Justia Energy, Oil & Gas Law Opinion Summaries

Articles Posted in US Court of Appeals for the Eleventh Circuit
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A district court may, in appropriate circumstances, issue a preliminary injunction granting a pipeline company immediate access to property that it has an established right to condemn under the Natural Gas Act. Transcontinental filed consolidated condemnation proceedings against property owners in order to obtain an easement for the construction of a natural gas pipeline. The Eleventh Circuit affirmed the district court's grant of summary judgment for Transcontinental on the issue of whether it had a right to condemn certain portions of defendants' properties under Section 7(h) of the Natural Gas Act. The court held that the district court did not err in concluding that there was no genuine issue of material fact as to whether Transcontinental held a valid certificate of public convenience and necessity; the property to be condemned was necessary for the natural-gas pipeline authorized by the certificate; and Transcontinental could not acquire the necessary easements by contract. The court also affirmed the district court's issuance of a preliminary injunction allowing Transcontinental to immediately enter defendants' properties and begin construction. The court held that the district court did not abuse its discretion in requiring Transcontinental to post a surety bond rather than a cash deposit. View "Transcontinental Gas Pipe Line Co., LLC v. Cochran" on Justia Law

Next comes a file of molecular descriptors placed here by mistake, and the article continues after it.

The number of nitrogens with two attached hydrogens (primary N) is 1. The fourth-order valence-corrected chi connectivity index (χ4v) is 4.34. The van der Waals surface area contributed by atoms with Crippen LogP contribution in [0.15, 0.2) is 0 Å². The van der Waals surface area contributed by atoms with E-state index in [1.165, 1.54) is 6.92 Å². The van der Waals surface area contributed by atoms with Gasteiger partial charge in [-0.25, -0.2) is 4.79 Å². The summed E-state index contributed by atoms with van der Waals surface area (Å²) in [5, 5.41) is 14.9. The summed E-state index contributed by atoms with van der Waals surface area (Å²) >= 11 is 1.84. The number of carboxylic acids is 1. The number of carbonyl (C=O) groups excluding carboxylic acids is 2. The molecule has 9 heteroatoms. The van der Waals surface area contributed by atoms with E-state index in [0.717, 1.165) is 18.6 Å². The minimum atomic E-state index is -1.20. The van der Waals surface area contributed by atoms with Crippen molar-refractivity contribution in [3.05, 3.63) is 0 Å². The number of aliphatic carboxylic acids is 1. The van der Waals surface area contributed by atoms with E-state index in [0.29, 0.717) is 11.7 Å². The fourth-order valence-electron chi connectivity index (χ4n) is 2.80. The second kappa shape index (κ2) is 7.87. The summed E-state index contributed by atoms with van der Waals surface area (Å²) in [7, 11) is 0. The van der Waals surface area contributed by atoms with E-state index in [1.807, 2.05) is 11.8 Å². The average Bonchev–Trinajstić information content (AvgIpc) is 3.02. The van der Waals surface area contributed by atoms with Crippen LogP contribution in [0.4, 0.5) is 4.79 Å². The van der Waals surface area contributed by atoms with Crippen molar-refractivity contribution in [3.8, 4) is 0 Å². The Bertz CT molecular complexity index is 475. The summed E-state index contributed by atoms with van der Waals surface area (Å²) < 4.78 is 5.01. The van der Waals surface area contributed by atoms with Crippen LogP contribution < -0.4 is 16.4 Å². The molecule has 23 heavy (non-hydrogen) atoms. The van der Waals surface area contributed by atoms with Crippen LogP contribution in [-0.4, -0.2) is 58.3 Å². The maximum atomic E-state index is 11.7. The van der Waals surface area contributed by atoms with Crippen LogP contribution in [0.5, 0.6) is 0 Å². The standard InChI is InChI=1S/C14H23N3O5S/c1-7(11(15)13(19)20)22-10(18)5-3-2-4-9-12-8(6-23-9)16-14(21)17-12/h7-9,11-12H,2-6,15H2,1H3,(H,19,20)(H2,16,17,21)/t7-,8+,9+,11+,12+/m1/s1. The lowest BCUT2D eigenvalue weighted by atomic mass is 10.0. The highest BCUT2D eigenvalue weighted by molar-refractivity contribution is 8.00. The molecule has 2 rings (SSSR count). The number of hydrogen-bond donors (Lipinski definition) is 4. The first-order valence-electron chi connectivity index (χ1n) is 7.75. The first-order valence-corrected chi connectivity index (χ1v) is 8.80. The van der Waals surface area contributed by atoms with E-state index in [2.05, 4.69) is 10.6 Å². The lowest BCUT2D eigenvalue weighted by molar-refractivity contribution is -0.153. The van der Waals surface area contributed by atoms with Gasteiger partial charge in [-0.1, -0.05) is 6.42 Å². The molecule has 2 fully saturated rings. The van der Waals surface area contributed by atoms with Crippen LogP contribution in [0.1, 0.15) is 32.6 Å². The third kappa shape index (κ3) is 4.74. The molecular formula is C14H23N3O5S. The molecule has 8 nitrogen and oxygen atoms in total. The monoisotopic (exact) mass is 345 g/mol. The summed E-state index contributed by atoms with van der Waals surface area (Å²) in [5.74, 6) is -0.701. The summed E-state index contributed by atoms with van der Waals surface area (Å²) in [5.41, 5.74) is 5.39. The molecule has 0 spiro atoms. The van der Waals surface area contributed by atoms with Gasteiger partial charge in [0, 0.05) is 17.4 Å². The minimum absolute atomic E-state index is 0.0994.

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Plaintiffs filed a putative class action claiming that two provisions of the Florida Renewable Technologies and Energy Efficiency Act, which authorized the Nuclear Cost Recovery System (NCRS), were invalid under the Dormant Commerce Clause (DCC). Plaintiffs also claimed that the two provisions of the Act were preempted by the Atomic Energy Act of 1954, and the Energy Policy Act of 2005. The Eleventh Circuit affirmed the dismissal of the DCC claim under Federal Rule of Civil Procedure 12(b)(6), because plaintiffs' interests as Florida electric utility customers were well beyond the zone the DCC was meant to protect. The court held that the Atomic Energy Act did not preempt the NCRS, and the district court did not abuse its discretion in denying plaintiffs leave to amend. View "Newton v. Duke Energy Florida, LLC" on Justia Law

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The Eleventh Circuit denied a petition for review of the Commission's decision to revoke petitioner's license to generate hydroelectricity at the Juliette Dam. The court held that the Commission was authorized to revoke petitioner's license under section 823b of the Federal Power Act, 16 U.S.C. 823b, because petitioner violated a compliance order by never submitting effectiveness protocols or documentation of its consultation with the Resource Agencies and substantial evidence supported the Commission's conclusion that the violation was done knowingly. Furthermore, the record showed that petitioner was given adequate notice and opportunity to be heard and that the Commission took into consideration the nature and seriousness of petitioner's violation and its compliance efforts. The court rejected petitioner's remaining arguments. View "Eastern Hydroelectric Corp. v. Federal Energy Regulatory Commission" on Justia Law